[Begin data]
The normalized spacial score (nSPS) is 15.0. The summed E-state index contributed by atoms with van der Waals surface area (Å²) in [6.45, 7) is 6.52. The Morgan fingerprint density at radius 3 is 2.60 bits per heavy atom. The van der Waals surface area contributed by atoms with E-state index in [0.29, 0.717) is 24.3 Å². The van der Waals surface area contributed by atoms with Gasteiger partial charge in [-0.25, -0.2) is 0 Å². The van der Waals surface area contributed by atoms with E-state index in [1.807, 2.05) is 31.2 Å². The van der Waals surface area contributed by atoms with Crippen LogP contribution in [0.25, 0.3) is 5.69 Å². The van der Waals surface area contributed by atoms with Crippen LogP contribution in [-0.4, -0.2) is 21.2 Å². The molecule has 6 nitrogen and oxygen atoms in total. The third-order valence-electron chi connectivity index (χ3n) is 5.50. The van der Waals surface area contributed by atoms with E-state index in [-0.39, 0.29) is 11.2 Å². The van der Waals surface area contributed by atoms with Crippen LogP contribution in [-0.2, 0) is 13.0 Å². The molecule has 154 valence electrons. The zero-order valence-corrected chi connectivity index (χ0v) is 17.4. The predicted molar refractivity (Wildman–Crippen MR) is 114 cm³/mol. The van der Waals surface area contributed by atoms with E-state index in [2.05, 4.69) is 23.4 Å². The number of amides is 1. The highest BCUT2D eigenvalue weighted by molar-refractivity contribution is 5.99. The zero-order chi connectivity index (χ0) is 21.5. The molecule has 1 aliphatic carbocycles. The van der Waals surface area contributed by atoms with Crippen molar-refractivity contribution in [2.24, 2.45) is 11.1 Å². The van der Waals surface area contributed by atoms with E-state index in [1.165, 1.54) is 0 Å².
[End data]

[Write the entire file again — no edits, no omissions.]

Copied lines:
The normalized spacial score (nSPS) is 15.0. The summed E-state index contributed by atoms with van der Waals surface area (Å²) in [6.45, 7) is 6.52. The Morgan fingerprint density at radius 3 is 2.60 bits per heavy atom. The van der Waals surface area contributed by atoms with E-state index in [0.29, 0.717) is 24.3 Å². The van der Waals surface area contributed by atoms with Gasteiger partial charge in [-0.25, -0.2) is 0 Å². The van der Waals surface area contributed by atoms with E-state index in [1.807, 2.05) is 31.2 Å². The van der Waals surface area contributed by atoms with Crippen LogP contribution in [0.25, 0.3) is 5.69 Å². The van der Waals surface area contributed by atoms with Crippen LogP contribution in [-0.4, -0.2) is 21.2 Å². The molecule has 6 nitrogen and oxygen atoms in total. The third-order valence-electron chi connectivity index (χ3n) is 5.50. The van der Waals surface area contributed by atoms with E-state index in [-0.39, 0.29) is 11.2 Å². The van der Waals surface area contributed by atoms with Crippen LogP contribution in [-0.2, 0) is 13.0 Å². The molecule has 154 valence electrons. The zero-order valence-corrected chi connectivity index (χ0v) is 17.4. The predicted molar refractivity (Wildman–Crippen MR) is 114 cm³/mol. The van der Waals surface area contributed by atoms with E-state index in [2.05, 4.69) is 23.4 Å². The number of amides is 1. The highest BCUT2D eigenvalue weighted by molar-refractivity contribution is 5.99. The zero-order chi connectivity index (χ0) is 21.5. The molecule has 1 aliphatic carbocycles. The van der Waals surface area contributed by atoms with Crippen molar-refractivity contribution in [2.24, 2.45) is 11.1 Å². The van der Waals surface area contributed by atoms with E-state index in [1.165, 1.54) is 0 Å².